Youth advocacy worker misidentified by Met Police facial recognition system

Occurred: May 2024

Shaun Thompson, a 38-year-old youth-advocacy worker, was misidentified by the Metropolitan Police’s facial recognition system, prompting concerns about its accuracy and reliability.

Thompson was returning home from a volunteering shift with Street Fathers, a community organisation that provides a positive male presence to young people and tackles knife crime, when he was wrongly flagged as a person on the Metropolitan Police’s facial recognition database outside London Bridge station. 

He was held by officers for almost 30 minutes, who repeatedly demanded scans of his fingerprints and threatened him with arrest, despite him showing multiple identity documents showing that he was not the individual on the facial recognition database.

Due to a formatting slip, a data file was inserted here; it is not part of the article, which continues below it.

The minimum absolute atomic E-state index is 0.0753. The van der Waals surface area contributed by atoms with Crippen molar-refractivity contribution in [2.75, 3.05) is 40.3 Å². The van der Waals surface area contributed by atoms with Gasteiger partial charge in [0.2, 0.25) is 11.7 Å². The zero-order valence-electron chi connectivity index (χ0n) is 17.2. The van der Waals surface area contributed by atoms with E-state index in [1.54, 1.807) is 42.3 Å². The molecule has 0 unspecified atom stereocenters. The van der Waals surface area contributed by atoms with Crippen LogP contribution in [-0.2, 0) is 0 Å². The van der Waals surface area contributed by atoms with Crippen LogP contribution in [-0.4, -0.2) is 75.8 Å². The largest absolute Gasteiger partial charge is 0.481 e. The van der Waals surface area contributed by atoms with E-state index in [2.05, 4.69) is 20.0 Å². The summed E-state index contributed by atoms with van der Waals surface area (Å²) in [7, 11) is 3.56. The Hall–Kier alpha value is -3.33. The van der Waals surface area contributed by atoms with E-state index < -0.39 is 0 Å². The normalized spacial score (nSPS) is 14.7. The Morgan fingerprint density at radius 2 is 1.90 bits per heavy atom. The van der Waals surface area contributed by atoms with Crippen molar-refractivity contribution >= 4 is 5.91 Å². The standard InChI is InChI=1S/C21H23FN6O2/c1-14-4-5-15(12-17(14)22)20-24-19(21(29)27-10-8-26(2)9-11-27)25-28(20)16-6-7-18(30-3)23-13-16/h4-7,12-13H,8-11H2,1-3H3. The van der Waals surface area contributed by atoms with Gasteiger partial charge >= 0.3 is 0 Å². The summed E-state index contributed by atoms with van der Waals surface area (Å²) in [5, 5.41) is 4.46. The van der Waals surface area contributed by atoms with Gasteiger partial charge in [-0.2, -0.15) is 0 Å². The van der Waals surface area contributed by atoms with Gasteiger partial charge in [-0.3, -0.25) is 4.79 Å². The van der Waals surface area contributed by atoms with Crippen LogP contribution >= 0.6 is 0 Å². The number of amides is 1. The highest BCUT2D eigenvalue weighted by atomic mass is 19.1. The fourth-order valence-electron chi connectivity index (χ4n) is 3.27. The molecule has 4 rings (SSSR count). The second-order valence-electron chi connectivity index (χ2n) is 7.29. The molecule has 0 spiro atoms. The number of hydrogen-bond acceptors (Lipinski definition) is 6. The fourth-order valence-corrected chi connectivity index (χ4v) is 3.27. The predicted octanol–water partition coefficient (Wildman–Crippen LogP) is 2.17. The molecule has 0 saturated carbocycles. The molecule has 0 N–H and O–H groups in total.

This case raised concerns about the accuracy of facial recognition technology and its potential for misidentification. Civil liberty groups are worried that its accuracy is yet to be fully established. 

As a result, Thompson and others have launched legal challenges against the Metropolitan Police and surveillance company Facewatch. They aim to roll back facial recognition surveillance and defend people’s rights.

Operator: Metropolitan Police Service (MPS)
Developer: NEC
Country: UK
Sector: Govt - police
Purpose: Identify criminals
Technology: Facial recognition
Issue: Accuracy/reliability; Human/civil rights
Transparency: Governance

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